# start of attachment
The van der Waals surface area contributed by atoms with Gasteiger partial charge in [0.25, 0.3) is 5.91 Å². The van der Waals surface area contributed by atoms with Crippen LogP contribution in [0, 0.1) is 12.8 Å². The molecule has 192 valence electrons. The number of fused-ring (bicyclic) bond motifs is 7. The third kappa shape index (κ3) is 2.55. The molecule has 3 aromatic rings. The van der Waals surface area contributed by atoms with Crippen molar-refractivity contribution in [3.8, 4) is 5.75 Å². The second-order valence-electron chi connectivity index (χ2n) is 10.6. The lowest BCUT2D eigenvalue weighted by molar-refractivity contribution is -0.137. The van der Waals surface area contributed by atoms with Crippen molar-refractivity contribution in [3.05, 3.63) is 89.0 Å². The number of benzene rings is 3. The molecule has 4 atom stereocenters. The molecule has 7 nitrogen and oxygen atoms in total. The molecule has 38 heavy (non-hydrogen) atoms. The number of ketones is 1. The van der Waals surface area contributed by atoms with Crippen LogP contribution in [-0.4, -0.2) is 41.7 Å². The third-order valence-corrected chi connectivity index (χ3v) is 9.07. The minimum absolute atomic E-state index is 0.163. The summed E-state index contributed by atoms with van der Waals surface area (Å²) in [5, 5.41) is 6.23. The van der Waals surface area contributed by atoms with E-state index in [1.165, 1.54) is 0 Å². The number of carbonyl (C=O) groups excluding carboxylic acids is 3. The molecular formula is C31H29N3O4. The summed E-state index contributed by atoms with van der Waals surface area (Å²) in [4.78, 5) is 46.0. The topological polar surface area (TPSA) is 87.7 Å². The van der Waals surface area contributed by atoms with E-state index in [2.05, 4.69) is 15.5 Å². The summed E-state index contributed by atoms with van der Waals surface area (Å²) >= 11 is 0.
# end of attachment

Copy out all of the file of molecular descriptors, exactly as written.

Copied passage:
The van der Waals surface area contributed by atoms with Gasteiger partial charge in [0.25, 0.3) is 5.91 Å². The van der Waals surface area contributed by atoms with Crippen LogP contribution in [0, 0.1) is 12.8 Å². The molecule has 192 valence electrons. The number of fused-ring (bicyclic) bond motifs is 7. The third kappa shape index (κ3) is 2.55. The molecule has 3 aromatic rings. The van der Waals surface area contributed by atoms with Crippen molar-refractivity contribution in [3.8, 4) is 5.75 Å². The second-order valence-electron chi connectivity index (χ2n) is 10.6. The lowest BCUT2D eigenvalue weighted by molar-refractivity contribution is -0.137. The van der Waals surface area contributed by atoms with Crippen molar-refractivity contribution in [3.05, 3.63) is 89.0 Å². The number of benzene rings is 3. The molecule has 4 atom stereocenters. The molecule has 7 nitrogen and oxygen atoms in total. The molecule has 38 heavy (non-hydrogen) atoms. The number of ketones is 1. The van der Waals surface area contributed by atoms with Crippen LogP contribution in [-0.4, -0.2) is 41.7 Å². The third-order valence-corrected chi connectivity index (χ3v) is 9.07. The minimum absolute atomic E-state index is 0.163. The summed E-state index contributed by atoms with van der Waals surface area (Å²) in [5, 5.41) is 6.23. The van der Waals surface area contributed by atoms with E-state index in [1.165, 1.54) is 0 Å². The number of carbonyl (C=O) groups excluding carboxylic acids is 3. The molecular formula is C31H29N3O4. The summed E-state index contributed by atoms with van der Waals surface area (Å²) in [4.78, 5) is 46.0. The topological polar surface area (TPSA) is 87.7 Å². The van der Waals surface area contributed by atoms with E-state index in [2.05, 4.69) is 15.5 Å². The summed E-state index contributed by atoms with van der Waals surface area (Å²) >= 11 is 0.